Saturday, October 06, 2007

OUT OF THE TOWER AND INTO THE CLASSROOM: Connecting research to teaching the key to success

Opinion by Deborah Stipek | Dallas Morning News

Wednesday, October 3, 2007 - Why are we having so much difficulty increasing student learning in the U.S.? Do we lack knowledge about how to improve K-12 education, or are we failing to use what we know?

To be sure, we don't know everything. But many effective practices that are well known among researchers are rarely seen in K-12 schools.

The problem stems in part from a disconnect that exists between research and practice. Unlike other fields, where research is directly connected to production or implementation, educational research in the U.S. is done mostly in universities and by organizations completely separated from schools. As a consequence, many educational researchers are not well-informed of the real challenges practitioners face, which undermines the relevance of their research.

When findings are relevant, there is no easy way for administrators and teachers to access these findings. Imagine a high-tech industry that was not well informed of research on building faster, more efficient computers, or hospitals that implemented only 10 percent of what is known about effective medical practice. Sounds ludicrous? It's not far from the truth in the field of education.

We can fix this problem by creating institutionalized, sustained and well-funded connections between educational research and practice. We can situate researchers in districts and schools, and create organizational structures that connect schools with universities to ensure unbiased and rigorous research.

Stanford's School of Education is trying to close the research-practice gap by embedding research in real schools and communities. For example, our teacher education program – a central part of our school that involves more than half of our full-time, tenure track faculty – both informs and benefits from recent research on effective practice.

In our Leadership, Equity and Accountability in Schools and Districts program, our faculty and doctoral students collaborate with districts across the country to create small, high-performing high schools, and document and share findings from these efforts to transform school systems. Our John W. Gardner Center for Youth and Their Communities partners with government agencies and service providers to promote positive youth development in low-income communities. Connected to this work are studies, for example, to identify the critical components of effective after-school programs and strategies for promoting a sense of purpose and civic responsibility among youth.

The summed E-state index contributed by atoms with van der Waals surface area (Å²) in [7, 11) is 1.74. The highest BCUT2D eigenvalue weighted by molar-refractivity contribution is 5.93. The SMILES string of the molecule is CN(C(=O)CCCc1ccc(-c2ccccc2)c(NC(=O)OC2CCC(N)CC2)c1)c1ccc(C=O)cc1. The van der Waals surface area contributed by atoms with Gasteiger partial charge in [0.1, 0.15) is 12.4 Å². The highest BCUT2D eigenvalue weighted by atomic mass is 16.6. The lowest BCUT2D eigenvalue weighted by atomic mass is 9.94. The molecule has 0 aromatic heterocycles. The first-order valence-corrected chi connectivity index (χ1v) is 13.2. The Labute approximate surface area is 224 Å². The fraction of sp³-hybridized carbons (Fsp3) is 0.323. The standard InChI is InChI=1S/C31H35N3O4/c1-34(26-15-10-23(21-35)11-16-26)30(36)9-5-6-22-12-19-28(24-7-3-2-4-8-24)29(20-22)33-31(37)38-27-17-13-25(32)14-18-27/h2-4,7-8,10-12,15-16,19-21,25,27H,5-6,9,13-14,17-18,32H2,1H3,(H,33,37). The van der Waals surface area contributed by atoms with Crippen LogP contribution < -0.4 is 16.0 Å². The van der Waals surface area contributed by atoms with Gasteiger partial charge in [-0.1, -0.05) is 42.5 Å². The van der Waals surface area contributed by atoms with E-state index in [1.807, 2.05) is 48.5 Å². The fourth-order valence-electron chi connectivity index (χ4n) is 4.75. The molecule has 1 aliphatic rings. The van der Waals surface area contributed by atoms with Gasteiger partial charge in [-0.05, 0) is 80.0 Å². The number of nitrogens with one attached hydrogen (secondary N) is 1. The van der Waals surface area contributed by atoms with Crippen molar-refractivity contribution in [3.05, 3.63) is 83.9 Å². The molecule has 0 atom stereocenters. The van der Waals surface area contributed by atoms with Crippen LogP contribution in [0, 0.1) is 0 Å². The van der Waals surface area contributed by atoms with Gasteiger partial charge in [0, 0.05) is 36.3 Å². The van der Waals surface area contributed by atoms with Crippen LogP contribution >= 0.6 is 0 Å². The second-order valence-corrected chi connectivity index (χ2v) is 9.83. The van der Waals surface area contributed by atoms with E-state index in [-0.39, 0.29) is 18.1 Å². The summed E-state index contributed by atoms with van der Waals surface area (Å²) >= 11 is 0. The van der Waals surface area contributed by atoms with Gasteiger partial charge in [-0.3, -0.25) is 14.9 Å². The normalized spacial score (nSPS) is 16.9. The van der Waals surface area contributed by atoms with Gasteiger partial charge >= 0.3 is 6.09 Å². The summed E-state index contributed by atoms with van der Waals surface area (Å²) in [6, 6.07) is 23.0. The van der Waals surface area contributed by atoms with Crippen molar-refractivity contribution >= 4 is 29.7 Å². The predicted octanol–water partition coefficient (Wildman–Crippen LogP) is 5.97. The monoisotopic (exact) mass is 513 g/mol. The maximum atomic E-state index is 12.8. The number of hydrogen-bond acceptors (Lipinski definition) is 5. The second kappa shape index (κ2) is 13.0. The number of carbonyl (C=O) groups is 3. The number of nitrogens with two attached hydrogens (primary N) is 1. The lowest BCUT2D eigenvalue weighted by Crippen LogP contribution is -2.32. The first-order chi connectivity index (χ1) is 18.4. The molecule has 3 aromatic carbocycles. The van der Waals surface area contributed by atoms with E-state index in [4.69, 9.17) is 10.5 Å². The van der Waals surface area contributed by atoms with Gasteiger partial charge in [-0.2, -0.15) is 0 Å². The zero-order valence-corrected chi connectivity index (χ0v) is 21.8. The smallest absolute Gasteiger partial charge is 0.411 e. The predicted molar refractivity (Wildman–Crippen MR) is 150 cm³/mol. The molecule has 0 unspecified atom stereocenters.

Our most ambitious effort to integrate theory with practice is the establishment of a K-12 public charter school we run in a low-income community near the Stanford campus. This serves as the ultimate accountability for our work – we are practicing what we preach and the outcome is visible to all.

We help design the curriculum, assist teachers with instructional planning and assessment, and provide professional development. Research is embedded in the work so that we are systematically documenting and sharing what we develop and learn. For example, one faculty member is currently investigating at our charter school how elementary school teachers learn and improve their teaching methods in a collaborative, practice-oriented professional development program similar to the "lesson study" approach developed in Japan.

In these and many other initiatives at Stanford, our research faculty and doctoral students collaborate with practitioners. We have opportunities to observe first-hand the problems of practice, which in turn inform our research questions and interpretations and teaches us how to communicate our findings in ways that are useful to teachers and administrators. By stepping out of the ivory tower and developing deep and sustained partnerships with practitioners, research universities can play powerful roles in helping improve and transform our K-12 schools.

I am not suggesting that every university start a school. But until we develop these kinds of strategies to connect research and practice, as we do in every other industry and public sector, we will continue to re-invent the wheel and see educational practice influenced by fads and unfounded beliefs rather than systematically developed knowledge about how children learn and what educational practices work.

Deborah J. Stipek is the I. James Quillen Dean and Professor of Education at Stanford University. Her e-mail address is

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